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Apr 3, 2012

Inside the mind of a coach..

Before I begin sharing my inner monologue, I want to say how PROUD I am of every single member of our Space Dragons family! This weekend's accomplishments were HUGE! I know they're plastered all over Spacebook, but here they are again:

TWO boats in Division A (a Space Dragons first!)
2nd Place Masters
3rd Place Womens
1st Place Open
1st Place Mixed Division A

This is what we get from all the hard work. It wasn't just the three months starting January 1st. It started last year and has been building ever since. It's the weekday workouts, the hell weeks and the land/core training. It's the on the water Muramoto sets, race pieces, starts and pause drills. It's everyone working together, pushing hard and encouraging each other. It's the die-hards coming out to practice in the wind and the rain.

But it's not only that. When we hit the road to Tempe, our "retirees" wished us luck, and team moms took care of our Spacenauts. At the race site, everyone helped set up and break down the tent area, and during the races, people who just got off a boat were greeted with cheers, water and high-fives from the rest of the paddlers on our team, all of whom were watching the race from the shore. We shared our snacks, shade, sunscreen and drinks, danced to the live band and huddled together for warmth. Even though we work hard, we're still a zaney group that loves to have fun.

All of the above is what makes me feel privileged, honored and just plain lucky to be a Space Dragon.


Now that I'm done gushing, on to my post-race thoughts! The drive home after Tempe every year is always an opportunity for hours of reflection and discussion about the weekend's happenings, and this year was no different. Here's the glimpse into the discombobulated mind of one coach...

1. Since last year, we've been lucky to have a deep enough roster that there are more qualified, deserving, competitive paddlers than can fit on the Red roster. What does that mean? It'll continue to get harder for us coaches to decide which paddlers belong on which boat roster. For those of you who want to paddle Red, just because you're on Red in Tempe doesn't mean you'll be on it for BabyLB, and vice versa. In fact, the Long Beach races are even tougher because there are only six women and twelve men per roster. The good news? "Shoot for the moon. Even if you miss, you'll land among the stars." This is exactly why we've set the same expectation for both Red and Blue. I ask you to do the same. No matter what boat you're on, the other 19 paddlers in your boat deserve your best effort. We've already seen that one club can send two teams into the top division finals. In BigLB and SF, that's the top 8 mixed boats at the tournament. Let's do it this year.

2. We've been calling it the Open boat for a while.. and now it's being put into practice. Our Open boat represents the fastest boat that Space Dragons can put on the water, and in Tempe, we added some ladies to the roster. In BigLB and SF, there aren't enough roster slots to put even all of our men on the roster, so if you want to represent, BE A MAN and claim your seat on the OPEN boat! The ladies are gunning for you; don't let a pink number sneak in above yours on the time trial results!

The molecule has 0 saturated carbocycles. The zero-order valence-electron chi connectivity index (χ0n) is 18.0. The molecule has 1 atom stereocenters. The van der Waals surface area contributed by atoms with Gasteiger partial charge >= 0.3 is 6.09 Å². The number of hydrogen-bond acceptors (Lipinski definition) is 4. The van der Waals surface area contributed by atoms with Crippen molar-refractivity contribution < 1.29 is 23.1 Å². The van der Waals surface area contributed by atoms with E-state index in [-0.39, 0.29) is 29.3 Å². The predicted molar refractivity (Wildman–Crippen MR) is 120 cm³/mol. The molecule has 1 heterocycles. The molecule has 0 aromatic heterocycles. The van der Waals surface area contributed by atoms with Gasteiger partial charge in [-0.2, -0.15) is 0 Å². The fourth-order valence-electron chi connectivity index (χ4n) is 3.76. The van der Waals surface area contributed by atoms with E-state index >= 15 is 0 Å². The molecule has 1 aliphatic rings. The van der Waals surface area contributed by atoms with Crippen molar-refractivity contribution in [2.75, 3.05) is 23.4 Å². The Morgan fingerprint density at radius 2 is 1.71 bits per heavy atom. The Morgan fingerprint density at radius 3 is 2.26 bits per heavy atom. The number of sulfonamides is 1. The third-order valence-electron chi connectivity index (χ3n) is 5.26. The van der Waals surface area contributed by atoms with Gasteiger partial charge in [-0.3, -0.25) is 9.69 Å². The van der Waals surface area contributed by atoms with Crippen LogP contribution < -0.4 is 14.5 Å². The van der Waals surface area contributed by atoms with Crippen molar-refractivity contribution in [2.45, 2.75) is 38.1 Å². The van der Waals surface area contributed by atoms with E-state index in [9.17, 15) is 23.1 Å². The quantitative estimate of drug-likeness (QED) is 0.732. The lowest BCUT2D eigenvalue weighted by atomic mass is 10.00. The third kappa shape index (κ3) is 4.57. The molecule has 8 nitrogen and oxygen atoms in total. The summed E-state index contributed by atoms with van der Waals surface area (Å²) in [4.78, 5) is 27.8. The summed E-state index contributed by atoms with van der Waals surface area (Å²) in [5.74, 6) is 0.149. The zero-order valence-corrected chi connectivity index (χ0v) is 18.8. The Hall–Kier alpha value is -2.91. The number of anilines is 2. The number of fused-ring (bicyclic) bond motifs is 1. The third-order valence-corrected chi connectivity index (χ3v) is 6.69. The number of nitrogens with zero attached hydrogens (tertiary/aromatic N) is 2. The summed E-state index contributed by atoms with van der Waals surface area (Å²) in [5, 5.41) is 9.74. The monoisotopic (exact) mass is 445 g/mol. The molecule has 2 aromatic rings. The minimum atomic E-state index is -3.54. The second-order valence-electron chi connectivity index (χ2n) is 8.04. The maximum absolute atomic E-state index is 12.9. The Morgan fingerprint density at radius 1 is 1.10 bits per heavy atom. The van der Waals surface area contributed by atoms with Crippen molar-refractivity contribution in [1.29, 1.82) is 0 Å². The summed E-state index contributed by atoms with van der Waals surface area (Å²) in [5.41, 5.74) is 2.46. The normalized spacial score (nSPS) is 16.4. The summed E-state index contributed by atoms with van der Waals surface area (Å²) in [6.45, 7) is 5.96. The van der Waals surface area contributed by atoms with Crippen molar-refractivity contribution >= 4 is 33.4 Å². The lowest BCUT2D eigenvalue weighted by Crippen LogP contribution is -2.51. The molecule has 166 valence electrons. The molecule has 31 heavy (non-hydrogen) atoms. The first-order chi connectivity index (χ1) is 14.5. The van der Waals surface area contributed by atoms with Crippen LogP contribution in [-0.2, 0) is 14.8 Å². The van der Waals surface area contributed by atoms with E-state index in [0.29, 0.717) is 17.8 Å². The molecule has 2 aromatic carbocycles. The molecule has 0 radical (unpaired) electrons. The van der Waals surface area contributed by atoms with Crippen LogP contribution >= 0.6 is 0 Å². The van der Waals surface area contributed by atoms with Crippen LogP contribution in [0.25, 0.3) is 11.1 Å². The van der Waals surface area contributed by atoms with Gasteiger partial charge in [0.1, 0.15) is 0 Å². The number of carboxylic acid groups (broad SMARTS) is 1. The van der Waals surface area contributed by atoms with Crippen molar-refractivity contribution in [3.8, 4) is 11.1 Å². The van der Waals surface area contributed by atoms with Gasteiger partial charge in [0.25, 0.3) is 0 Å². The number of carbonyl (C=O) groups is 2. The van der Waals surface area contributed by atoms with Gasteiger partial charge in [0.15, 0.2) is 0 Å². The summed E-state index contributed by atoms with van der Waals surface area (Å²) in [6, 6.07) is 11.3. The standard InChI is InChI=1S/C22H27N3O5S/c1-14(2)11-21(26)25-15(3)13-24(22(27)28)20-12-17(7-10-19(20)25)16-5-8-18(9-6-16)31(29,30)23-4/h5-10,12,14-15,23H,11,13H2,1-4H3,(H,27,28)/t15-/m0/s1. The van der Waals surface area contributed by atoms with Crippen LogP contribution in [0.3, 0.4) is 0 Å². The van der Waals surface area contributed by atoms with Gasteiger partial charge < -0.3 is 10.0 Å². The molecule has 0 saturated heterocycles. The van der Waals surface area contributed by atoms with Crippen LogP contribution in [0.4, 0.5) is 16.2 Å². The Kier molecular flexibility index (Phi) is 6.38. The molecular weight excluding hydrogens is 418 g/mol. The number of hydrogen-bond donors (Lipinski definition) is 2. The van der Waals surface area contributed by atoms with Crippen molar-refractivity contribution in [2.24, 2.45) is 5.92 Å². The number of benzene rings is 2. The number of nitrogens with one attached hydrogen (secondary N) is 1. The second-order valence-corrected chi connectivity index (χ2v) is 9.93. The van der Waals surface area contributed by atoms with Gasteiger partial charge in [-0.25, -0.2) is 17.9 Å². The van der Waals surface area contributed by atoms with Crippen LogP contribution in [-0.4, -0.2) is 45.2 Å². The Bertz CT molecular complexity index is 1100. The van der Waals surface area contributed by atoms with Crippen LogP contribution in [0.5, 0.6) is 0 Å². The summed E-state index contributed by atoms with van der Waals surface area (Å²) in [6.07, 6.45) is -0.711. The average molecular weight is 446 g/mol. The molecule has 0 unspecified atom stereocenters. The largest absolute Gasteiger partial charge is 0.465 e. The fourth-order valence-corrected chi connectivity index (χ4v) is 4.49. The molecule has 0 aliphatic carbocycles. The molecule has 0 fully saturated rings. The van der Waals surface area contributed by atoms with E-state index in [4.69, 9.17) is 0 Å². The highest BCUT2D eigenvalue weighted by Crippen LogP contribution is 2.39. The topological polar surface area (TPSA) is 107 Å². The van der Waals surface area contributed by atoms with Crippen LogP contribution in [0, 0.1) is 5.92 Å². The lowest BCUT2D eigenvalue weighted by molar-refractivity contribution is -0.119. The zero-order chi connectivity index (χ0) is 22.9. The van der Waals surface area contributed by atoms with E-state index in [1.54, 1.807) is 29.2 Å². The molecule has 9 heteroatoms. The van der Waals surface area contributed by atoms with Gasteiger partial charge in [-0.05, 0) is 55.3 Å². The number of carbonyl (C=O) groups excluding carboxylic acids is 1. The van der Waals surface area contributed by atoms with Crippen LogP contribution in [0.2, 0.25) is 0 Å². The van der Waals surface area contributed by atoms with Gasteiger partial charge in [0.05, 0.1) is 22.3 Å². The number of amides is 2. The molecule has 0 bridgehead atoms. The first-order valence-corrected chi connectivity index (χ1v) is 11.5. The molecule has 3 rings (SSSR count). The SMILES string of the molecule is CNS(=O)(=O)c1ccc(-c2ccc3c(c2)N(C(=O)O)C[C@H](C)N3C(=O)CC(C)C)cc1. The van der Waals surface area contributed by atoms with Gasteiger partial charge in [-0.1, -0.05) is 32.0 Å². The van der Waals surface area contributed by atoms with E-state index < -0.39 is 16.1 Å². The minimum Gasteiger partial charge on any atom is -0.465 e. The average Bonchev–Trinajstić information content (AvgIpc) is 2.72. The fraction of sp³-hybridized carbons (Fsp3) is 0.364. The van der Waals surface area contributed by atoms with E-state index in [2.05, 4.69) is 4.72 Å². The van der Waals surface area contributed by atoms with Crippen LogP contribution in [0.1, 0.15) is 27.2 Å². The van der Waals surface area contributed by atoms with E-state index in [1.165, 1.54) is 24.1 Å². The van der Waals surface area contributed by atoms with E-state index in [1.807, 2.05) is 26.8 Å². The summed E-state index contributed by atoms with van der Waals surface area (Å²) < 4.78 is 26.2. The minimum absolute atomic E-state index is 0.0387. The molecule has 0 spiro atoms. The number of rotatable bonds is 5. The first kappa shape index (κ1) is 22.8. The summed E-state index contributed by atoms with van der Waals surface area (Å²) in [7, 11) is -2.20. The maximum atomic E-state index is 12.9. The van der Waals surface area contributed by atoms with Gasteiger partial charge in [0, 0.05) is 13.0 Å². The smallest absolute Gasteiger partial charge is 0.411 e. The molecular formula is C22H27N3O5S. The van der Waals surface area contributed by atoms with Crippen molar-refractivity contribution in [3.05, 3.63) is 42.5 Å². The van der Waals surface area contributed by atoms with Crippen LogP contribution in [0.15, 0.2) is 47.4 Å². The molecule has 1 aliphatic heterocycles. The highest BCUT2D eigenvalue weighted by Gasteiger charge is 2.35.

3. "No battle plan survives contact with the enemy." As much as we coaches try to plan out the seating for every single heat prior to the start of the tournament, there are always things we discover day-of that leave us scrambling to shift things around last minute and can sometimes cause confusion. In the case of Tempe, the best example of this happened with our last Open race. Earlier in the weekend, we found a seating arrangement that worked and made changes to keep that general model for the rest of the tournament. Unfortunately, with the finals races on Sunday running in such quick succession, we weren't able to get those changes on paper in time to execute for the last race, and as a result some of you may be wondering why you weren't in the same seat you were in for the first three heats. Well, the answer is that you probably should've been, haha. We coaches do the best we can, and sometimes things slip through the cracks. We're fortunate to have a team of paddlers that is flexible and focused enough to paddle through anything (and still pull out a victory!).

4. I'm a left side paddler, and by the end of all the finals races, my left leg was dead. Since people favor one side over the other, we try to always put our best foot forward by keeping people on their preferred side. The downside to this is that when we have back to back races, those muscles don't get a rest. The solution? Even out your sides. If everyone could paddle equally well on both sides, in back to back race situations, we can switch the entire boat and be even stronger. This may be a tough goal, but it's a good one to shoot for. Bonus: symmetry is more beautiful anyway, who wants to look like Popeye only on one side?

5. It's so tempting to stay in bed on those cold, windy, rainy days.... but we still run practice. And therefore the white caps at Tempe didn't phase us. 'Nuff said.

6. Was I the only one that thought Sunday's races in the wind and white caps were AWESOME???? The more fun you have with the races, the more invincible you'll be. Not only that, we never gave up. In more than one race, we were behind at the start, and with just 100m left to go, we pulled it out in the finish. How? Because we wanted it, believed we could do it, and trusted our teammates to pull just as hard as we were.

7. We earned this race, but the competition only gets more fierce. Stay modest and keep your eyes on the prize. The season has only just begun.